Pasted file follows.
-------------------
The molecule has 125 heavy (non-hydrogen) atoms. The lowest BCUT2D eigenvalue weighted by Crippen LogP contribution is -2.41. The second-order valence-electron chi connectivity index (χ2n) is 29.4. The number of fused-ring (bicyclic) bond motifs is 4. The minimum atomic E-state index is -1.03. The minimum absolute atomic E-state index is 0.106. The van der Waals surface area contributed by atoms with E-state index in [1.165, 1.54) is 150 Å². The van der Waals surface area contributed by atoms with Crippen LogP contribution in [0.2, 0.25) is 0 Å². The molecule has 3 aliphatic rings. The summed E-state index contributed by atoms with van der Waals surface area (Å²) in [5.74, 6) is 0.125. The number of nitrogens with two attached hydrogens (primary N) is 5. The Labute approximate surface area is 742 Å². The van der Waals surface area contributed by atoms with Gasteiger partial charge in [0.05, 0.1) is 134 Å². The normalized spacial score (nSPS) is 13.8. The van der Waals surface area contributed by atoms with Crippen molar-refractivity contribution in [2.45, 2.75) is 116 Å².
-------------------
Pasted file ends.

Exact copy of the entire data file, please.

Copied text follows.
The molecule has 125 heavy (non-hydrogen) atoms. The lowest BCUT2D eigenvalue weighted by Crippen LogP contribution is -2.41. The second-order valence-electron chi connectivity index (χ2n) is 29.4. The number of fused-ring (bicyclic) bond motifs is 4. The minimum atomic E-state index is -1.03. The minimum absolute atomic E-state index is 0.106. The van der Waals surface area contributed by atoms with E-state index in [1.165, 1.54) is 150 Å². The van der Waals surface area contributed by atoms with Crippen LogP contribution in [0.2, 0.25) is 0 Å². The molecule has 3 aliphatic rings. The summed E-state index contributed by atoms with van der Waals surface area (Å²) in [5.74, 6) is 0.125. The number of nitrogens with two attached hydrogens (primary N) is 5. The Labute approximate surface area is 742 Å². The van der Waals surface area contributed by atoms with Gasteiger partial charge in [0.05, 0.1) is 134 Å². The normalized spacial score (nSPS) is 13.8. The van der Waals surface area contributed by atoms with Crippen molar-refractivity contribution in [2.45, 2.75) is 116 Å².